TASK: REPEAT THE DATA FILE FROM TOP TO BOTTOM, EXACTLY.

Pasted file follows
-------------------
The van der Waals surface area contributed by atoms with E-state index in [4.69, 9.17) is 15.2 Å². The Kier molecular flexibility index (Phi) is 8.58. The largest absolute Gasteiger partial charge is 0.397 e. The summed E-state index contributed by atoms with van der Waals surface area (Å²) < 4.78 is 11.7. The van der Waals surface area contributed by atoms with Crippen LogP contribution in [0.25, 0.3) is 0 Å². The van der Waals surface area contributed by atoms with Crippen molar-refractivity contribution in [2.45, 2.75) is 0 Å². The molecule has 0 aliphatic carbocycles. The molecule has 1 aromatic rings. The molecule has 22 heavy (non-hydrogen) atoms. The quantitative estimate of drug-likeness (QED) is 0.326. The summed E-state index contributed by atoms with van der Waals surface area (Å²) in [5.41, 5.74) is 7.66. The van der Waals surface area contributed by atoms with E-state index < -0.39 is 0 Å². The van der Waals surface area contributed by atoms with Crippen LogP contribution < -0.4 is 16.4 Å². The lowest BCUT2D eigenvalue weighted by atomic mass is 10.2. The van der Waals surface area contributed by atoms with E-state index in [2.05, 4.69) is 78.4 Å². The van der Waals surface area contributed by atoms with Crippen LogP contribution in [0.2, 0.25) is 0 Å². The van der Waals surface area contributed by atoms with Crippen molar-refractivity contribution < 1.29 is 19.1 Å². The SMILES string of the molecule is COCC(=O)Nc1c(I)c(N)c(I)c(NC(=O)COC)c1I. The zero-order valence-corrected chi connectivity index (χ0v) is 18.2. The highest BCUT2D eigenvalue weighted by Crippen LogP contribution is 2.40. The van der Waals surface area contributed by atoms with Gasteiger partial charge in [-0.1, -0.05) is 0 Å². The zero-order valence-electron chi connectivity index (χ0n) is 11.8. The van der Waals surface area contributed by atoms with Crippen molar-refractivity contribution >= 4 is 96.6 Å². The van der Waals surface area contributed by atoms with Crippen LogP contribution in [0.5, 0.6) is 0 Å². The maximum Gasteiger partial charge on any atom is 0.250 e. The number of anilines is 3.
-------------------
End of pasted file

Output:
The van der Waals surface area contributed by atoms with E-state index in [4.69, 9.17) is 15.2 Å². The Kier molecular flexibility index (Phi) is 8.58. The largest absolute Gasteiger partial charge is 0.397 e. The summed E-state index contributed by atoms with van der Waals surface area (Å²) < 4.78 is 11.7. The van der Waals surface area contributed by atoms with Crippen LogP contribution in [0.25, 0.3) is 0 Å². The van der Waals surface area contributed by atoms with Crippen molar-refractivity contribution in [2.45, 2.75) is 0 Å². The molecule has 0 aliphatic carbocycles. The molecule has 1 aromatic rings. The molecule has 22 heavy (non-hydrogen) atoms. The quantitative estimate of drug-likeness (QED) is 0.326. The summed E-state index contributed by atoms with van der Waals surface area (Å²) in [5.41, 5.74) is 7.66. The van der Waals surface area contributed by atoms with E-state index < -0.39 is 0 Å². The van der Waals surface area contributed by atoms with Crippen LogP contribution < -0.4 is 16.4 Å². The lowest BCUT2D eigenvalue weighted by atomic mass is 10.2. The van der Waals surface area contributed by atoms with E-state index in [2.05, 4.69) is 78.4 Å². The van der Waals surface area contributed by atoms with Crippen LogP contribution in [0.2, 0.25) is 0 Å². The van der Waals surface area contributed by atoms with Crippen molar-refractivity contribution < 1.29 is 19.1 Å². The SMILES string of the molecule is COCC(=O)Nc1c(I)c(N)c(I)c(NC(=O)COC)c1I. The zero-order valence-corrected chi connectivity index (χ0v) is 18.2. The highest BCUT2D eigenvalue weighted by Crippen LogP contribution is 2.40. The van der Waals surface area contributed by atoms with Gasteiger partial charge in [-0.1, -0.05) is 0 Å². The zero-order valence-electron chi connectivity index (χ0n) is 11.8. The van der Waals surface area contributed by atoms with Crippen molar-refractivity contribution >= 4 is 96.6 Å². The van der Waals surface area contributed by atoms with Crippen LogP contribution in [0.5, 0.6) is 0 Å². The maximum Gasteiger partial charge on any atom is 0.250 e. The number of anilines is 3.